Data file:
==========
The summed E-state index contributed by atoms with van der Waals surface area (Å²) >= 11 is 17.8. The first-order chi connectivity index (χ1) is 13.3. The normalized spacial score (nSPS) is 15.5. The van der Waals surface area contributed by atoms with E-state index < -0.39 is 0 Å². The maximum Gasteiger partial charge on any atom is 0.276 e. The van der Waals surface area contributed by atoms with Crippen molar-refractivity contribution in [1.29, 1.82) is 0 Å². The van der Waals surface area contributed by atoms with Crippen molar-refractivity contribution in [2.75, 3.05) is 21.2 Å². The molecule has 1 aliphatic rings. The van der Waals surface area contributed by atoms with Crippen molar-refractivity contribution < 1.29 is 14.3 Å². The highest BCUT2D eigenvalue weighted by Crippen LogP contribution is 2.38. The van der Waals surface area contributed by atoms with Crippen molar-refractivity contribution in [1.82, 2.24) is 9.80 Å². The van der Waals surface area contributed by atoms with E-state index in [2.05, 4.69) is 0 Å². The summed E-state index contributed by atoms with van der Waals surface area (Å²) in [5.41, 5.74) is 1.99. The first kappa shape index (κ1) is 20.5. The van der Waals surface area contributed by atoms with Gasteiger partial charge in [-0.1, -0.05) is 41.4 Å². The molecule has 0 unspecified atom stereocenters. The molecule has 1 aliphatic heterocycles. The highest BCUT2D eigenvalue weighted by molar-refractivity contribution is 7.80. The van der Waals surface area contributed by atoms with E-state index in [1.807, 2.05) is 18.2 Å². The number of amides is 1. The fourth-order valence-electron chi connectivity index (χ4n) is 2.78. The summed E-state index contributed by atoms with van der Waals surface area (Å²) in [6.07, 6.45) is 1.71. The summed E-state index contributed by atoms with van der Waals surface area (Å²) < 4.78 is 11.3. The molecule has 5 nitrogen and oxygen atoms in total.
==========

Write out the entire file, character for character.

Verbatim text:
The summed E-state index contributed by atoms with van der Waals surface area (Å²) >= 11 is 17.8. The first-order chi connectivity index (χ1) is 13.3. The normalized spacial score (nSPS) is 15.5. The van der Waals surface area contributed by atoms with E-state index < -0.39 is 0 Å². The maximum Gasteiger partial charge on any atom is 0.276 e. The van der Waals surface area contributed by atoms with Crippen molar-refractivity contribution in [1.29, 1.82) is 0 Å². The van der Waals surface area contributed by atoms with Crippen molar-refractivity contribution in [2.75, 3.05) is 21.2 Å². The molecule has 1 aliphatic rings. The van der Waals surface area contributed by atoms with Crippen molar-refractivity contribution < 1.29 is 14.3 Å². The highest BCUT2D eigenvalue weighted by Crippen LogP contribution is 2.38. The van der Waals surface area contributed by atoms with Crippen molar-refractivity contribution in [1.82, 2.24) is 9.80 Å². The van der Waals surface area contributed by atoms with E-state index in [2.05, 4.69) is 0 Å². The summed E-state index contributed by atoms with van der Waals surface area (Å²) in [5.41, 5.74) is 1.99. The first kappa shape index (κ1) is 20.5. The van der Waals surface area contributed by atoms with Gasteiger partial charge in [-0.1, -0.05) is 41.4 Å². The molecule has 0 unspecified atom stereocenters. The molecule has 1 aliphatic heterocycles. The highest BCUT2D eigenvalue weighted by molar-refractivity contribution is 7.80. The van der Waals surface area contributed by atoms with E-state index in [1.807, 2.05) is 18.2 Å². The number of amides is 1. The fourth-order valence-electron chi connectivity index (χ4n) is 2.78. The summed E-state index contributed by atoms with van der Waals surface area (Å²) in [6.07, 6.45) is 1.71. The summed E-state index contributed by atoms with van der Waals surface area (Å²) < 4.78 is 11.3. The molecule has 5 nitrogen and oxygen atoms in total.